Ultimately, though, my problems with the book are big issues, not technical ones. The entire book turns when one character does something that should have every reader screaming NO to. Revealing just what would be a spoiler, but there is a clear point at which one supposedly rational character acts completely irrationally. I can give an example that is only a minor spoiler. While chasing the bad guy, one cop runs into a morgue, where he thinks the guy is hiding. Upon learning that one body has recently gone to a funeral home, the cop immediately leaves, assuming that the bad guy was posing as that body. The cop doesn't ask whether the body was male or female. He doesn't ask much of anything before making his assumption.

Finally, I found the motivation for the possible serial killer to be extremely implausible. Perhaps there are people who act the way he does for the reasons he does, but I wasn't convinced. So why three stars? The book has those serious (to me) flaws, yes, but at other times, it works pretty well. I wouldn't read it all over again, but I did finish it.
I really liked Alice Blanchard's first book, "Darkness Peering." Her second, "Breathtaker," has flaws but is engrossing and interesting all the same. "Life Sentences," however, is a disappointment. Blanchard seems to have phoned this one in. It's rather as if Victor Frankenstein had built his skeleton and then couldn't be bothered to add flesh or muscle or to flip the switch on that life-giving gizmo.

Despite a couple of twists, the plot is predictable. The overall arc of the heroine's story is obvious from the very first page. There's nothing wrong with this approach in theory: you know where the story is going, so the fun comes in seeing how it gets there. In this sort of narrative, it's not the destination that matters; it's the journey.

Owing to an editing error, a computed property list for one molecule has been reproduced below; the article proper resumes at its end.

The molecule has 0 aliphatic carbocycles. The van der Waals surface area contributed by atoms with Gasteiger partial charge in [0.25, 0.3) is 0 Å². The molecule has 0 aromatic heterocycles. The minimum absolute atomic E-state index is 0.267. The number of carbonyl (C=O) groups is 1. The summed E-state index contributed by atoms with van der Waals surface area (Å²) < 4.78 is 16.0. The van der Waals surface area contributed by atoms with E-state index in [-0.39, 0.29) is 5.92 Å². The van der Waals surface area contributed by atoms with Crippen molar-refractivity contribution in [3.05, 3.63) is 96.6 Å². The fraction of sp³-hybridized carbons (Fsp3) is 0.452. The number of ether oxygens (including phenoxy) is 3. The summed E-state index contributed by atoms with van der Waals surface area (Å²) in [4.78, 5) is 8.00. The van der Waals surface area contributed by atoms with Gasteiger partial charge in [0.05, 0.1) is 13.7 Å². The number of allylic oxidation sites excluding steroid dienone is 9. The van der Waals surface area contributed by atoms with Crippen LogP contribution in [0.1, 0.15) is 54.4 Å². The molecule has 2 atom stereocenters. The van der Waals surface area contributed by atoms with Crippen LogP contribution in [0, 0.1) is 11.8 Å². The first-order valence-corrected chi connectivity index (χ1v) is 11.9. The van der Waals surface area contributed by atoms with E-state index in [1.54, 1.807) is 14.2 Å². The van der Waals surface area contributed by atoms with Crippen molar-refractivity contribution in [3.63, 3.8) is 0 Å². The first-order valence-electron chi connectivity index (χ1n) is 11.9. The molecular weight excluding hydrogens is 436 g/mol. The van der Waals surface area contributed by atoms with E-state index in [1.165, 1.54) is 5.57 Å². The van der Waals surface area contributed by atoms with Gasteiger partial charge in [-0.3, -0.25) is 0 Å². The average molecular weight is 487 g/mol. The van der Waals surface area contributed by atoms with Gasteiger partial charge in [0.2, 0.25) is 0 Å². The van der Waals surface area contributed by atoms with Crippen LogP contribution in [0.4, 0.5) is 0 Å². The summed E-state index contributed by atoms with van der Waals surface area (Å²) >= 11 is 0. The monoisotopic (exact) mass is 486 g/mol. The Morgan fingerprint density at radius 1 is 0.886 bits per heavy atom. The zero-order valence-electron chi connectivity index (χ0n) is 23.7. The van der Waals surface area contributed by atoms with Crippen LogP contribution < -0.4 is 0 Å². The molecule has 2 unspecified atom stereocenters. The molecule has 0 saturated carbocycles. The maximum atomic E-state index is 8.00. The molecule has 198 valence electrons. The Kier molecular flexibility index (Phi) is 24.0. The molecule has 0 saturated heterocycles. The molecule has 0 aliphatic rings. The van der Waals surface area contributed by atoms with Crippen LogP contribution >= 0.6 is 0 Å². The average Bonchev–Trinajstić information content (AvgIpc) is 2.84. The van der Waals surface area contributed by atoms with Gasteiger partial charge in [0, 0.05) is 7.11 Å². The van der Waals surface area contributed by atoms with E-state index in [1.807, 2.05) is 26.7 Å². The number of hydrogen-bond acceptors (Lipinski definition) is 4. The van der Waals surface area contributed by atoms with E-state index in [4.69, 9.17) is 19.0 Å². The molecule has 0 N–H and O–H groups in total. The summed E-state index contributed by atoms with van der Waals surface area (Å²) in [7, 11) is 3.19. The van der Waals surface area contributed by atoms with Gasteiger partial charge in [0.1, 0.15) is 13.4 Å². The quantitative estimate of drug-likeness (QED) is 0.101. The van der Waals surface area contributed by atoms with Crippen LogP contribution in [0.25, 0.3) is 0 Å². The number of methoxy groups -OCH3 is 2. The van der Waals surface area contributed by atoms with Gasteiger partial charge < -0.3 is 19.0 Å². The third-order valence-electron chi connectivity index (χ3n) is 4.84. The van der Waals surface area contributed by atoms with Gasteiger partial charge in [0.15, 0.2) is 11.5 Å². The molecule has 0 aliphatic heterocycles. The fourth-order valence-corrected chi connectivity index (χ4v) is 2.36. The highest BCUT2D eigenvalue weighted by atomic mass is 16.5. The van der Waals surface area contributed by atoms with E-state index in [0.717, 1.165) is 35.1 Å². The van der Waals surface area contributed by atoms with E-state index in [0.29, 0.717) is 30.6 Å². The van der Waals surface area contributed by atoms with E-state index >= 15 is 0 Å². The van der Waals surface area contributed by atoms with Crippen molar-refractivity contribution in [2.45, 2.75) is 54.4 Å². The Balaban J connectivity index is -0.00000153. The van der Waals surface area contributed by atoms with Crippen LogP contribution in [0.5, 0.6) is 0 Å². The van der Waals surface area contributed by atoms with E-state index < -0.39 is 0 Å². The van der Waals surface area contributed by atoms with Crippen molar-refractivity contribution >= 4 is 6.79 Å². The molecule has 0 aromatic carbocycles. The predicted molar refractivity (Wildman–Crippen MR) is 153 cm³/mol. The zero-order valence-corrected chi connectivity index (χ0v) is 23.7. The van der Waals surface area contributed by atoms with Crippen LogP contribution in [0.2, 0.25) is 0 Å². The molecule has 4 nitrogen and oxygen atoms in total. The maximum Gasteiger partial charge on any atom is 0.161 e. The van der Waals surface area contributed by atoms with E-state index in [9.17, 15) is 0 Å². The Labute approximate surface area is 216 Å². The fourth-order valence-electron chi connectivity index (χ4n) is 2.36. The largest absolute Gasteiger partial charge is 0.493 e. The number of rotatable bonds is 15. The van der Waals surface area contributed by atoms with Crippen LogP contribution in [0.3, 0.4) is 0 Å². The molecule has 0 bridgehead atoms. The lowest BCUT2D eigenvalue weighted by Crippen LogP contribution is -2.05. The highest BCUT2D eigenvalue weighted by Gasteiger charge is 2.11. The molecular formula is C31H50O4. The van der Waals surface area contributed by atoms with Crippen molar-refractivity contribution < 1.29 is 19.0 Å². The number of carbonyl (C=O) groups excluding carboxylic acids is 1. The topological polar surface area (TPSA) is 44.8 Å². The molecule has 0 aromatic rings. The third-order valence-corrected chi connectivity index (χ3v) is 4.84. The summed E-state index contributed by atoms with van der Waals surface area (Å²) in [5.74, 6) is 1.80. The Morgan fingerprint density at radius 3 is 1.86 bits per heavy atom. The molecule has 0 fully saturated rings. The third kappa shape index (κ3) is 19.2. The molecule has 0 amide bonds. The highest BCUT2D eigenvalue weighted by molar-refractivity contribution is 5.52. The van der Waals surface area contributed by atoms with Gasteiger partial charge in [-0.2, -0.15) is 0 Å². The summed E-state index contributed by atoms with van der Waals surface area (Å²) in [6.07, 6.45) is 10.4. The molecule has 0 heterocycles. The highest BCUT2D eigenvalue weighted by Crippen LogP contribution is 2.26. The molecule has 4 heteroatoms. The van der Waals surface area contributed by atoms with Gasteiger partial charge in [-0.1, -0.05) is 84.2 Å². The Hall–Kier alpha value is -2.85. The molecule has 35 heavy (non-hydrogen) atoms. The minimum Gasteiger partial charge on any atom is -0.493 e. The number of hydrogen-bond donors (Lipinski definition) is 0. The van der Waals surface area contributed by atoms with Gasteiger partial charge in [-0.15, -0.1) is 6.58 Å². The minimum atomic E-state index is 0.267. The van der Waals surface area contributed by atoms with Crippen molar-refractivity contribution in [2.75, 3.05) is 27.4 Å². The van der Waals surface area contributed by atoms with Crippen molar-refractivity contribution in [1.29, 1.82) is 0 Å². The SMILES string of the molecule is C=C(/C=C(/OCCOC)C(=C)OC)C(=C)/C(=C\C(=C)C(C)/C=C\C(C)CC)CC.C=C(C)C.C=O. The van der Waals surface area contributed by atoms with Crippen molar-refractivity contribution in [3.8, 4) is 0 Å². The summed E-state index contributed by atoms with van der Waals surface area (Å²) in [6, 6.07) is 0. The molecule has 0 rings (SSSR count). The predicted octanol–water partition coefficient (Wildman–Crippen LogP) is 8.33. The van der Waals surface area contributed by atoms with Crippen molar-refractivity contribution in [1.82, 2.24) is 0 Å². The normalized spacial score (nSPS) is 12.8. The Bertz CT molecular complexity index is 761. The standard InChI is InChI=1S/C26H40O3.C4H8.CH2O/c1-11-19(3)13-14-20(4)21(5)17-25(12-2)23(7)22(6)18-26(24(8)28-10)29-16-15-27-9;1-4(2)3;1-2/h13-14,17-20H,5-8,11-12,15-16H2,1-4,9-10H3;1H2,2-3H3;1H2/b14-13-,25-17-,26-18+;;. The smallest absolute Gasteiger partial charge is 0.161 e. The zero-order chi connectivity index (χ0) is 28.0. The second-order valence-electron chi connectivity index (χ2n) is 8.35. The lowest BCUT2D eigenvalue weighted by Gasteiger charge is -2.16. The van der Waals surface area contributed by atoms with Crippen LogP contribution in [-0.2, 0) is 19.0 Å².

But this premise works only if the journey is surprising and interesting. The trajectory of "Life Sentences," unfortunately, is just the opposite. There are no real surprises, even though some of the events are more than unbelievable (just wait till you get to the whole forest scene and its aftermath -- and its prologue, come to that.) The action moves implacably and implausibly to the expected final confrontation, which, when it comes, is an anti-climax with little emotional power; we've all seen similar scenes too many times before, and there's no sense that Daisy is in any real danger. The feel-good ending is a treacly fantasy, rather like an "awww" moment in a sitcom -- and just as real.

Character development is both erratic (Jack and Daisy) and cliched (the lecherous boss, the sexual abuser [who reads like one of those featureless composite characters in bad pop-psychology articles], the serial killer who seems to have come from Psychopath Central Casting, [and whose backstory accounts for his behavior far too neatly]). The science is interesting but heavy-handed (it's not hard to understand; it's just presented in "now-it's-time-for-some-exposition" chunks.)

The basic idea is a good one: to explore important questions about genetics, destiny, and family. Based on Blanchard's skill in "Darkness Peering," I would have thought that she could have built this foundation into a complex, ambiguous, and suggestive novel. Alas, she hasn't; the book is ultimately too generic. The whole story feels mechanical and listless, with melodrama (the flood, the fire, the river) and quirkiness (Anna's silly language, the walk on the lakebed, the killer's father's job) substituting for genuine storytelling.